Dark Matter, by Blake Crouch (2016)

Science Fiction
Adult
Dark Matter, by Blake CrouchThis will be a short review because too much information will spoil the story, and it’s a terrific one. First of all, let’s start with Schrodinger’s Cat – the philosophical puzzle that attempts to explain the idea of quantum superpositions – the cat in the box is BOTH dead and alive until the observer opens the box. One reality results and the other collapses. (That’s the best I can do. I’m a BA in History.) Or, think of a tree. From a single trunk grow branches, spawning more branches and on every branch are twigs and on each twig are leaves. Each leaf is the result of branching off the original trunk. Still with me? So in this story, Jason Dessen is a physics professor at a Chicago-area college who set aside his dreams of a Nobel Prize in Physics to marry Daniela and become a father to Charlie. Read more of this post

The Altogether Unexpected Disappearance of Atticus Craftsman, by Mamen Sanchez (2013, 2016)

Romance
Adult
The Altogether Unexpected Disappearance of Atticus CraftsmanWhen Atticus Finchman is sent to Spain to close a literary magazine, he brings Earl Grey tea, an electric kettle and a proper British teacup. Tea, Atticus has learned, can solve nearly every problem, or at least give you the strength to deal with it. But tea is no match for the five fiery Spanish women whose livelihood is threatened, and they soon devise a scheme to distract the young Englishman from his assignment. But when no one hears from Atticus for three months, his father Marlow travels to Madrid to alert the police, and Inspector Manchego gets the case. Language barriers mis-steps, literary references, and a delightful cast of characters provide a promising start for this romantic mystery that includes an appearance by Ernest Hemingway. Read more of this post

The Versions of Us, by Laura Barnett (2015, 2016)

Romance
Adult
The Versions of Us by Laura BarnettDebut author Laura Barnett takes the “what if” concept and spins it into a complicated triptych – three versions of the lives of Eva Edelstein and Jim Taylor. The two first cross paths (literally) as 19-year-olds in 1958 in England when a dog dashes toward Eva on her bicycle. In two versions she crashes and Jim helps her up; in one she avoids the collision and while their eyes meet, they don’t. Yet. The three stories slowly play out, with the same events (births, parties, art exhibitions, funerals) occurring at the right time in each version, but with very different plots. The book spans more than 50 years (70 if you include the prologue). In each version they are a couple, but at different points, for different lengths, and with various levels of happiness. Read more of this post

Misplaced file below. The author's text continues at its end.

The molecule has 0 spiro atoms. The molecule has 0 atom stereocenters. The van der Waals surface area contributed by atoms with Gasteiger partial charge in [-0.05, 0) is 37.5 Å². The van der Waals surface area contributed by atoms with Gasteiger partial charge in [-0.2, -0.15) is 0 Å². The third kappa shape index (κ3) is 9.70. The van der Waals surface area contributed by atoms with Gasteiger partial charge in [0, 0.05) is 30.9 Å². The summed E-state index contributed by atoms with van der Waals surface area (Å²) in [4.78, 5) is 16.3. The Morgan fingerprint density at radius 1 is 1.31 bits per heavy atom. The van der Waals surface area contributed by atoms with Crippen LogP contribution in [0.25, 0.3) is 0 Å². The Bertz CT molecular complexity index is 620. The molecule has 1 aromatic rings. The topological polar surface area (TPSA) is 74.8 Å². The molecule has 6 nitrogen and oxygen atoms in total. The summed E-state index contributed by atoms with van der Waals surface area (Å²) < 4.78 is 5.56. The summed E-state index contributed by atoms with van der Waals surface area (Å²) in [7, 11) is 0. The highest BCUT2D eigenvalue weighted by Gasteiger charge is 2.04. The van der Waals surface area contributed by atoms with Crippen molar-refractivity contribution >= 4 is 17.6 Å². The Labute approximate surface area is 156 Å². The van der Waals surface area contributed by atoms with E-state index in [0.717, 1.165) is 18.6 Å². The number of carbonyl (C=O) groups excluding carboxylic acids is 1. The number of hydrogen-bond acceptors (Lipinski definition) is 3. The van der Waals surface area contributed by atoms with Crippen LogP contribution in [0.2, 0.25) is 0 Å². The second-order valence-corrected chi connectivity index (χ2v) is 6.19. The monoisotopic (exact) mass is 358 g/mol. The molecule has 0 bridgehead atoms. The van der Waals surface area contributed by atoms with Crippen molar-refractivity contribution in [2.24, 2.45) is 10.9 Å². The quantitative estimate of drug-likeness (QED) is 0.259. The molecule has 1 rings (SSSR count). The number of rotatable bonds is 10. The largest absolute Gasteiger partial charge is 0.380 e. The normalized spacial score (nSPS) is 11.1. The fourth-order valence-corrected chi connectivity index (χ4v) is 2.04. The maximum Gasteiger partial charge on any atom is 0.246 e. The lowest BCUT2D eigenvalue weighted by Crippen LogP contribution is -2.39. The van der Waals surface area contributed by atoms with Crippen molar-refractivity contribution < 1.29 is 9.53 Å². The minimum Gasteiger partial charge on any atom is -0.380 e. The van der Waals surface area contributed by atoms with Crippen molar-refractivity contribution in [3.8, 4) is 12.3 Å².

The Rejected Writers’ Book Club, by Suzanne Kelman (2014, 2016)

Romance
Adult
The Rejected Writers' Book ClubThe way to find literary gems is to take a chance on all kinds of offerings. In this case, a delightful cover initially attracted me, followed by the description. Small-town librarian Janet Jones and spouse Martin are empty-nesters living in Southlea Bay, located on a fictional island in Puget Sound off Seattle. They moved there from California, where difficult daughter Stephanie still lives. Determined to catch the rascally raccoons invading the garden, Martin turns to building a trap using duct tape and birdseed, while Janet does some research that lands her at a meeting of the Rejected Writers’ Book Club, led by the forceful Doris Newberry (a joke for children’s lit lovers). Read more of this post

Movie Game, by Michael Ebner (2016)

Mystery
Ages 16-25
Movie GameIt’s been three years since Joe’s girlfriend suddenly died on the same night he caught his mother in bed with someone not his father. His father left the family and never came back, and his mother abandoned her nearly-adult children to move in with her lover. Joe’s now 17, has regular sex with a girl who already has a boyfriend, and devotes all his time to movies. A cinephile who stalks and threatens the talkers and popcorn-chewers who disrupt his film experience, Joe lives in the family home with his sister, Loren, who fools the neighbours by regularly hanging her mother’s clothes on the line. Finishing university with no social life to speak of, Loren has a job offer in Paris but won’t walk away from her responsibilities. Read more of this post